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How to Repair a Cracked Plaster Wall

  • Transcript

    LESLIE: Well, long before we had walls made of drywall, plaster was the material of choice for your wall and ceiling construction. But often, in older homes, you find settling and that allows cracks to form in the plaster.

    TOM: Yep. And when that happens, just painting over the cracks really solves nothing. And tearing off all the plaster to redo, well, that can be time-consuming and not very economical. But there is a way to repair plaster walls. Here to tell us how is Tom Silva, the general contractor on This Old House.

    How to Repair a Cracked Plaster WallWelcome, Tommy.

    TOM SILVA: Thank you, guys. It’s nice to be here.

    TOM: Now, you’ve worked a lot with plaster over the years. Do you have some maybe trade secrets to share with us?

    TOM SILVA: Yeah. The old lath and plaster does crack over time. It cracks from settling and it cracks from moving and it even cracks from temperature changes – rapid temperature changes. But to patch it, you can actually reattach it to the lath. And there are systems that can do that where you actually go with a little, tiny masonry drill and you drill a series of holes along the cracks or anything that is lifting out. And then you inject this material into each hole with one squirt. It’s like a primer that you put into that hole.

    Then this adhesive in a tube – you need to take the tip of the tube and you put it into the hole and you mark where the plaster meets it and then you cut that off. So now the tip of the hole will be exactly the same size as the hole you drilled. And then a couple of squeezes of the adhesives into the hole will generate an adhesive that will actually install the adhesive under the plaster and against the lath.

    TOM: Now, that lath is a wood strip, right? And when they build these walls, they nail up the wood strips first and then put the plaster on top of it?

    TOM SILVA: Right. And the laths are put on. When they’re put on, they’re wet. And then when they’re – they’re also spaced so that when you put the wet plaster onto the wall, it squeezes between the joints. And the reason it’s wet is because that way the wood and the plaster will dry simultaneously and the wood won’t cause the plaster to dry if it takes all the water out of it.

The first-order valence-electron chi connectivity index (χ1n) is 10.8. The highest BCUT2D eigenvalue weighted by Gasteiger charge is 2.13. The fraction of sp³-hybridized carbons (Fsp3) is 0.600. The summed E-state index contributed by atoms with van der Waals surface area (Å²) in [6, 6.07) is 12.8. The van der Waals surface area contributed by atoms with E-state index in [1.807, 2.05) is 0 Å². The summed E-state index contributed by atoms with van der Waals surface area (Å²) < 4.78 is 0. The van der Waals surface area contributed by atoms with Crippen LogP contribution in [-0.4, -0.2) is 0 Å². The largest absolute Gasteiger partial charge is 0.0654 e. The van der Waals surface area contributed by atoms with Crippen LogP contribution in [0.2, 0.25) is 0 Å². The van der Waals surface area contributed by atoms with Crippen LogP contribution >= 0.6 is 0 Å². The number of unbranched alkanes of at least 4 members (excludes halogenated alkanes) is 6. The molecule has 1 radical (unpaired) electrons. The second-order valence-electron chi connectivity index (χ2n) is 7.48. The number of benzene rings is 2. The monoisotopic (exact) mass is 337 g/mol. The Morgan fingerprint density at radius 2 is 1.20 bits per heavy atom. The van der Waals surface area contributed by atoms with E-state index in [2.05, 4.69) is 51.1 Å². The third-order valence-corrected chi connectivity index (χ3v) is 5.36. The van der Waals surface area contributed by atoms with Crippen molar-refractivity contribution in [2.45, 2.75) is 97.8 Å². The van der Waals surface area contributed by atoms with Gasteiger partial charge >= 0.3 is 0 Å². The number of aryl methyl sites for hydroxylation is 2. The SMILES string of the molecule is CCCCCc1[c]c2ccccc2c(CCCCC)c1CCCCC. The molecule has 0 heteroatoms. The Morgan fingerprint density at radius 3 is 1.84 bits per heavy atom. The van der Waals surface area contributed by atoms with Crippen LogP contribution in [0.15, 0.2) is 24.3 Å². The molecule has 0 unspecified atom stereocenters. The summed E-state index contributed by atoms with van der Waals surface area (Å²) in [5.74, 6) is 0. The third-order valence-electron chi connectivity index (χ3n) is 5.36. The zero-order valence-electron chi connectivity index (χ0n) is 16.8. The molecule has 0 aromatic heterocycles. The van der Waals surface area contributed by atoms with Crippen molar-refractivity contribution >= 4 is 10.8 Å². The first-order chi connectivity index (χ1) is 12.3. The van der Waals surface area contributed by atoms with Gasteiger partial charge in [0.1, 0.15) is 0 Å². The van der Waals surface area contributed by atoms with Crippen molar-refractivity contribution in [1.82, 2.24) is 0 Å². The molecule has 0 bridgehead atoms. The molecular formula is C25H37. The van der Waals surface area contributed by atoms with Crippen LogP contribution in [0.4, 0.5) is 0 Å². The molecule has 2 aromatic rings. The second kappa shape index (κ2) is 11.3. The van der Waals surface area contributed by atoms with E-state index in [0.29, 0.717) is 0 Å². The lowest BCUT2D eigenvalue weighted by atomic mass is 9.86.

TOM: Now, do you guys ever repair walls or replace plaster walls in the traditional way that they were done, you know, back in the 20s and 30s?

    TOM SILVA: Oh, yeah, yeah. Many times. When the plaster comes off the wall, away from the lath, sometimes we break out whole sections and replaster it with a base coat. And we’ve even used the horse hair. It’s really goat hair that we use because it holds up better than the horse hair.

    TOM: Can’t get the horse hair that much these days, huh?

    TOM SILVA: Yeah. I guess. Yeah, I guess.

    TOM: What aisle in the home center is that carried in?

    LESLIE: And would you reuse the lath at that point? Or do you reinstall …?

    TOM SILVA: You don’t take the lath off. You don’t …

    LESLIE: So you’re using the existing lath?

    TOM SILVA: Right.

    LESLIE: So that doesn’t ever rot or change because of all the moisture from the plaster in the initial install?

    TOM SILVA: Right. No. The plaster lath will dry right – not right away but in the process. When you were plastering the house years ago, the house would be pretty wet. And then as the wood dries, the plaster dries and it would really cure. It’d be really nice. But sometimes today, we’ll even take the plaster and break it away from the lath. If people don’t want to spend the money to do it the old-fashioned way, we’ll actually go over it with the 3/8 wall board and then blend it in that way.